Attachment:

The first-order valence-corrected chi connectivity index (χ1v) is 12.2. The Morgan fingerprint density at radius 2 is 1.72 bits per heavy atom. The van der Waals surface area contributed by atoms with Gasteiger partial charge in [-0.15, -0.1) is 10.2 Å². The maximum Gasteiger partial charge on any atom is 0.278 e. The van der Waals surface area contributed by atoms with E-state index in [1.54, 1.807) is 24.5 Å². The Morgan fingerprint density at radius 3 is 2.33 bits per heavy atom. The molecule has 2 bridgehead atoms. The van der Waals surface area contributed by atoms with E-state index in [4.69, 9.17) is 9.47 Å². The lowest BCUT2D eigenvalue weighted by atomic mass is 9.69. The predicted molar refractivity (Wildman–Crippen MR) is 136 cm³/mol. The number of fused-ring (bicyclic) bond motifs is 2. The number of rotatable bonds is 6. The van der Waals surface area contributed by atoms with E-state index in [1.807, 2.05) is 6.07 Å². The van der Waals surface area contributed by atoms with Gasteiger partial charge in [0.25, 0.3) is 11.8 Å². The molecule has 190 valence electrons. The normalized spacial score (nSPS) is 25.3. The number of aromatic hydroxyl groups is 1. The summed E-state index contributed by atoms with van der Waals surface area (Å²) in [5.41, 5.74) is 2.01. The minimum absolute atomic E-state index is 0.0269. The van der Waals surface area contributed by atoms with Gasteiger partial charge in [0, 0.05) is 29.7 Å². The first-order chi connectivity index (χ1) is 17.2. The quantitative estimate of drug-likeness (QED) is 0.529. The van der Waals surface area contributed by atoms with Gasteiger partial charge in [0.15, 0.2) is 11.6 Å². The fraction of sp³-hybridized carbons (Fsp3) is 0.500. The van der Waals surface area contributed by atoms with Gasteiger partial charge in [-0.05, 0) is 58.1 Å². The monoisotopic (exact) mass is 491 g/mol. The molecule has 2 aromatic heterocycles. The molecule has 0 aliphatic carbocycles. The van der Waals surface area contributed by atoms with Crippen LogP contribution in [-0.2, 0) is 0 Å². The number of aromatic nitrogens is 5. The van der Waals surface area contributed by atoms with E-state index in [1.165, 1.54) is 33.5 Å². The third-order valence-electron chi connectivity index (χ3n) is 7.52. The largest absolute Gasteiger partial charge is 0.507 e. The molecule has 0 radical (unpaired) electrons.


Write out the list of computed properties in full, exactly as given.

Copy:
The first-order valence-corrected chi connectivity index (χ1v) is 12.2. The Morgan fingerprint density at radius 2 is 1.72 bits per heavy atom. The van der Waals surface area contributed by atoms with Gasteiger partial charge in [-0.15, -0.1) is 10.2 Å². The maximum Gasteiger partial charge on any atom is 0.278 e. The van der Waals surface area contributed by atoms with E-state index in [1.54, 1.807) is 24.5 Å². The Morgan fingerprint density at radius 3 is 2.33 bits per heavy atom. The molecule has 2 bridgehead atoms. The van der Waals surface area contributed by atoms with E-state index in [4.69, 9.17) is 9.47 Å². The lowest BCUT2D eigenvalue weighted by atomic mass is 9.69. The predicted molar refractivity (Wildman–Crippen MR) is 136 cm³/mol. The number of fused-ring (bicyclic) bond motifs is 2. The number of rotatable bonds is 6. The van der Waals surface area contributed by atoms with E-state index in [1.807, 2.05) is 6.07 Å². The van der Waals surface area contributed by atoms with Gasteiger partial charge in [0.25, 0.3) is 11.8 Å². The molecule has 190 valence electrons. The normalized spacial score (nSPS) is 25.3. The number of aromatic hydroxyl groups is 1. The summed E-state index contributed by atoms with van der Waals surface area (Å²) in [5.41, 5.74) is 2.01. The minimum absolute atomic E-state index is 0.0269. The van der Waals surface area contributed by atoms with Gasteiger partial charge in [0, 0.05) is 29.7 Å². The first-order chi connectivity index (χ1) is 17.2. The quantitative estimate of drug-likeness (QED) is 0.529. The van der Waals surface area contributed by atoms with Gasteiger partial charge in [0.15, 0.2) is 11.6 Å². The fraction of sp³-hybridized carbons (Fsp3) is 0.500. The van der Waals surface area contributed by atoms with Gasteiger partial charge in [-0.05, 0) is 58.1 Å². The monoisotopic (exact) mass is 491 g/mol. The molecule has 2 aromatic heterocycles. The molecule has 0 aliphatic carbocycles. The van der Waals surface area contributed by atoms with Crippen LogP contribution in [-0.2, 0) is 0 Å². The number of aromatic nitrogens is 5. The van der Waals surface area contributed by atoms with E-state index in [1.165, 1.54) is 33.5 Å². The third-order valence-electron chi connectivity index (χ3n) is 7.52. The largest absolute Gasteiger partial charge is 0.507 e. The molecule has 0 radical (unpaired) electrons.